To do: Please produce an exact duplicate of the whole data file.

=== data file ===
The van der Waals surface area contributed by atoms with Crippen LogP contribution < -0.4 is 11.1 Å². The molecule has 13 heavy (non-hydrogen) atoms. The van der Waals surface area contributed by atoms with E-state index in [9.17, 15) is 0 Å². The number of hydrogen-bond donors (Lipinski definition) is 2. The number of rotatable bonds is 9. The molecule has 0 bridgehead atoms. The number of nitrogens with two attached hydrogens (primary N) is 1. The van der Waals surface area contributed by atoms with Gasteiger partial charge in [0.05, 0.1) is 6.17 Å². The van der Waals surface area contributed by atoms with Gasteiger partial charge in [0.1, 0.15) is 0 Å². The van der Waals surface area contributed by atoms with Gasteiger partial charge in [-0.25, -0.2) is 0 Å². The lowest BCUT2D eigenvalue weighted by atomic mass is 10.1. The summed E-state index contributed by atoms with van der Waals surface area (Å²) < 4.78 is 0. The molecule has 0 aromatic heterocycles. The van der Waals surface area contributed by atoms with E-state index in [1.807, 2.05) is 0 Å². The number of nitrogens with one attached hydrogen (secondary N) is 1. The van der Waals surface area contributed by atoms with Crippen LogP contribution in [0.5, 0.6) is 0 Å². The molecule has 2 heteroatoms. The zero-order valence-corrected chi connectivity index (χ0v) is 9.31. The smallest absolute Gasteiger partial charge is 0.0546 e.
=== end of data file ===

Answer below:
The van der Waals surface area contributed by atoms with Crippen LogP contribution < -0.4 is 11.1 Å². The molecule has 13 heavy (non-hydrogen) atoms. The van der Waals surface area contributed by atoms with E-state index in [9.17, 15) is 0 Å². The number of hydrogen-bond donors (Lipinski definition) is 2. The number of rotatable bonds is 9. The molecule has 0 bridgehead atoms. The number of nitrogens with two attached hydrogens (primary N) is 1. The van der Waals surface area contributed by atoms with Gasteiger partial charge in [0.05, 0.1) is 6.17 Å². The van der Waals surface area contributed by atoms with Gasteiger partial charge in [0.1, 0.15) is 0 Å². The van der Waals surface area contributed by atoms with Gasteiger partial charge in [-0.25, -0.2) is 0 Å². The lowest BCUT2D eigenvalue weighted by atomic mass is 10.1. The summed E-state index contributed by atoms with van der Waals surface area (Å²) < 4.78 is 0. The molecule has 0 aromatic heterocycles. The van der Waals surface area contributed by atoms with E-state index in [1.807, 2.05) is 0 Å². The number of nitrogens with one attached hydrogen (secondary N) is 1. The van der Waals surface area contributed by atoms with Crippen LogP contribution in [0.5, 0.6) is 0 Å². The molecule has 2 heteroatoms. The zero-order valence-corrected chi connectivity index (χ0v) is 9.31. The smallest absolute Gasteiger partial charge is 0.0546 e.